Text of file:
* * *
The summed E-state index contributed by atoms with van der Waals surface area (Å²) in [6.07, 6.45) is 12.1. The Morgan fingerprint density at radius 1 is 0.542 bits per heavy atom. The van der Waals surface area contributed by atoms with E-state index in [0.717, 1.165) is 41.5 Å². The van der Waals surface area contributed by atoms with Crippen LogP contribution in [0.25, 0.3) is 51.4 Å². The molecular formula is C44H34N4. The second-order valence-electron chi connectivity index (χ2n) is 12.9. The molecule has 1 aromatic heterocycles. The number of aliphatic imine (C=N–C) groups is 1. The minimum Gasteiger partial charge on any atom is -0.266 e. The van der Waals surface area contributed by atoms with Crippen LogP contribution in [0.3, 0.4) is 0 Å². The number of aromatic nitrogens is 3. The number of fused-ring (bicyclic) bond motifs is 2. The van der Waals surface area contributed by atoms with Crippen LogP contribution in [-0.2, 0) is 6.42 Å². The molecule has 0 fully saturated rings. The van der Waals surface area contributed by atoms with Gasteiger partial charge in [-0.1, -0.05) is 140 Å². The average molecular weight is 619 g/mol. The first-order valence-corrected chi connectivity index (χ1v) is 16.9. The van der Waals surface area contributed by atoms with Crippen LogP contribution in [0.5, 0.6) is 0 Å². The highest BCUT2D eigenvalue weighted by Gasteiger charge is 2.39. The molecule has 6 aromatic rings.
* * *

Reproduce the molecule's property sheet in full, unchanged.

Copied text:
The summed E-state index contributed by atoms with van der Waals surface area (Å²) in [6.07, 6.45) is 12.1. The Morgan fingerprint density at radius 1 is 0.542 bits per heavy atom. The van der Waals surface area contributed by atoms with E-state index in [0.717, 1.165) is 41.5 Å². The van der Waals surface area contributed by atoms with Crippen LogP contribution in [0.25, 0.3) is 51.4 Å². The molecular formula is C44H34N4. The second-order valence-electron chi connectivity index (χ2n) is 12.9. The molecule has 1 aromatic heterocycles. The number of aliphatic imine (C=N–C) groups is 1. The minimum Gasteiger partial charge on any atom is -0.266 e. The van der Waals surface area contributed by atoms with Crippen LogP contribution in [0.3, 0.4) is 0 Å². The number of aromatic nitrogens is 3. The number of fused-ring (bicyclic) bond motifs is 2. The van der Waals surface area contributed by atoms with Crippen LogP contribution in [-0.2, 0) is 6.42 Å². The molecule has 0 fully saturated rings. The van der Waals surface area contributed by atoms with Gasteiger partial charge in [-0.1, -0.05) is 140 Å². The average molecular weight is 619 g/mol. The first-order valence-corrected chi connectivity index (χ1v) is 16.9. The van der Waals surface area contributed by atoms with Crippen LogP contribution in [0.5, 0.6) is 0 Å². The highest BCUT2D eigenvalue weighted by Gasteiger charge is 2.39. The molecule has 6 aromatic rings.